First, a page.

Part of The Bomb: A Partial History – First Blast season at the Tricycle Theatre
“How can security not be our agenda”
Amit Gupta’s Option was my favourite of the plays that made up the first part of the Tricycle’s The Bomb – a partial history, and probably the best of the entire collection. It centres on the debates and soul-searching of three Indian nuclear scientists in 1968: Professor Akram representing the past and a link to Gandhi’s founding principles, Dr Mishra a member of the government negotiating the extremely tricky waters around the intense pressure to sign the Nuclear Non-Proliferation Treaty and Prakash an idealistic young man whose scientific passion promises much for the future.
As China tests its own nuclear weapons and bitter enemy Pakistan increases its efforts to secure its own, India found itself torn between looking after the security of its own nation and succumbing to the international pressure to agree to the US/Soviet Union pact that would see them back down from arming. The geopolitics of the history of nuclear whatnot is normally most focused on the key players of the USA and USSR with little consideration for the realities on the ground in countries caught in their own mini-Cold Wars.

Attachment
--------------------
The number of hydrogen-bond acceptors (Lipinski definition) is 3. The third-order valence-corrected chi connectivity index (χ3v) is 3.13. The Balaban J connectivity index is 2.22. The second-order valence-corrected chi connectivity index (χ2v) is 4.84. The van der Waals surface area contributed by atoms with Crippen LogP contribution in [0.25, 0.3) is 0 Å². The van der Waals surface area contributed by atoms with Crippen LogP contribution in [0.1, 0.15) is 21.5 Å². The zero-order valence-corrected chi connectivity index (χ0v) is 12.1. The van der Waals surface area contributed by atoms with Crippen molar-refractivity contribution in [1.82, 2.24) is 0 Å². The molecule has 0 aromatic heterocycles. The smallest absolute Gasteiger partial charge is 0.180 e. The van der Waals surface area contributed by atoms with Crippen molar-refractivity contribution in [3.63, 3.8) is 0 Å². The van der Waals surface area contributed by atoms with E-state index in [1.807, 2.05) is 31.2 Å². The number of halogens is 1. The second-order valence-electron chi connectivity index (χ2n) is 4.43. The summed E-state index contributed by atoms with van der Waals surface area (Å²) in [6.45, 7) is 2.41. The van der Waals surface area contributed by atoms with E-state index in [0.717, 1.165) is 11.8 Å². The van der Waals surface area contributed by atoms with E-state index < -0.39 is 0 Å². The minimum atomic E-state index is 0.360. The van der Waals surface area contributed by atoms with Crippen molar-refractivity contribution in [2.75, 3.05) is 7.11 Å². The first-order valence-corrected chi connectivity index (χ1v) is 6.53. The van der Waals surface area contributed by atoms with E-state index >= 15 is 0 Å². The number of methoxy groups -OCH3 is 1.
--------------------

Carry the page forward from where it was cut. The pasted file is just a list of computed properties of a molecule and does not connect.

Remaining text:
I found this to be an utterly engrossing and fascinating piece of drama, the subject matter one that was new to me but rich in potential as it really threw up the dilemma faced by India, a country that had only recently gained its hard-earned independence but was instantly thrust into regional conflict. And it is this clash of idealism and pragmatism that just seemed so much more tragically moving here than I ever would have expected, mainly due to the even-handedness of Gupta’s characterisations, perhaps a little archetypal but so much more convincing in their arguments because of it.
The way in which the optimism of Paul Bhattacharjee’s grizzled Professor is ground down, as the suspicions of the time fall even on such a patriot as he, is beautifully done; the handsome Tariq Jordan essays the earnestness of the brilliant young Prakash perfectly; and Shereen Martin brings a deep compassion to Divya, the former student of the Professor who is desperately looking for a middle ground for all parties so that their work on civil nuclear engineering isn’t lost.